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GDC + VRDC 2019 Session Scheduler

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Relative Perfection: Finding the Balance Between Flawed and Flawless

John Robert Matz  (Composer, Independent)

Guy Whitmore  (Composer and Music Designer, Foxface Rabbitfish, LLC)

Austin Wintory  (Composer, Independent)

Neal Acree  (Composer, Independent)

Penka Kouneva  (Lead Composer, Independent)

Location: Room 3002, West Hall

Date: Friday, March 22

Time: 10:00 am - 11:00 am

Pass Type: All Access, GDC Conference + Summits, GDC Conference, Audio Conference + Tutorial - Get your pass now!

Topic: Audio

Format: Session

Vault Recording: Video

Audience Level: All

When does perfectionism help you, and when does it hurt you? When can you embrace imperfection without it harming your resultant work? How do you know when good enough is good enough? Many game audio professionals have a healthy streak of perfectionism in their creative personalities, but they also need to be able to deal with challenges like writer's block, learning new skills rapidly, quick turnarounds on demos and pitches, and more. In cases like these, perfectionism can utterly suffocate and stifle creativity and expression. Join Neal Acree ('Overwatch'), Guy Whitmore ('Peggle 2'), Austin Wintory ('Journey'), and Penka Kouneva ('Hellboy VR Experience') on a panel moderated by John Robert Matz ('Fossil Echo') as they discuss finding a balance between perfection and imperfection, and why allowing some imperfection in your work is not only healthy, but can result in better art.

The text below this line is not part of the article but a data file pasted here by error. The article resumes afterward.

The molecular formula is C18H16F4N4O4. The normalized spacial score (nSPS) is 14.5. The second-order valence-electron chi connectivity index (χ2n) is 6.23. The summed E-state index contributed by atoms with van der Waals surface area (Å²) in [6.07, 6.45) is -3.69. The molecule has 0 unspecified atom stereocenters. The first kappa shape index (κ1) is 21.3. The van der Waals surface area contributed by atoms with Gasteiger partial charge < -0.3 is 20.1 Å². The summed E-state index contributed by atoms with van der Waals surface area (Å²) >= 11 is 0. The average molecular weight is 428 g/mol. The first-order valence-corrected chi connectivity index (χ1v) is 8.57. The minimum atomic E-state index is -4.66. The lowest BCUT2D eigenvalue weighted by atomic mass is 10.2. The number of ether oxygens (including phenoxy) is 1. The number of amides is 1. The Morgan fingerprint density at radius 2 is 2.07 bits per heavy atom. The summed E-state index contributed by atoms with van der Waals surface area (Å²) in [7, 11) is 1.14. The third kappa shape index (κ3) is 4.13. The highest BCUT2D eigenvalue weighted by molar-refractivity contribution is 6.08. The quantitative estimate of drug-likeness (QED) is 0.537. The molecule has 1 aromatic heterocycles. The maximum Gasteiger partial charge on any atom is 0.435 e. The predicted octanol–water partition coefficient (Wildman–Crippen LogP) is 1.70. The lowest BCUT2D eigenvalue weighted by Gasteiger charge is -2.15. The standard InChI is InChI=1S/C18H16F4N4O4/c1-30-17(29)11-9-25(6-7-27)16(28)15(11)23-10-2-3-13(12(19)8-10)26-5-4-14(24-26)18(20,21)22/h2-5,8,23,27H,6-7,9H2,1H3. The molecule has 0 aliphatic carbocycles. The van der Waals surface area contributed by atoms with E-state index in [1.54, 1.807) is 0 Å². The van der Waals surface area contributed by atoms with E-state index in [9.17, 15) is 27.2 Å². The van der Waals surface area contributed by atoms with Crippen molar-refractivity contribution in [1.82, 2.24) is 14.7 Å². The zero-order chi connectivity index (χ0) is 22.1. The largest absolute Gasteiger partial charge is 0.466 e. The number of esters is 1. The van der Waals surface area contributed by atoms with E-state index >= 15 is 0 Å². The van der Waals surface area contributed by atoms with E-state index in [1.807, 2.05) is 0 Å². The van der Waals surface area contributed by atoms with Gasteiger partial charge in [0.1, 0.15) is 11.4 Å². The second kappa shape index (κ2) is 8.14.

Expect to learn how to balance your creative approach, break perfectionist tendencies, deal with shortages of time, skill, and budget, when to reach out for help in areas that you're weak in, how to use calculated imperfection to artistic advantage, and when a work is actually good enough to ship.

Intended Audience

While approached from a composer's perspective, topics discussed can be applied to all schools of audio expertise (although specific examples will tend towards music), and should be approachable and applicable to people across all levels of experience, while being especially useful to composers on the first leg of their journey.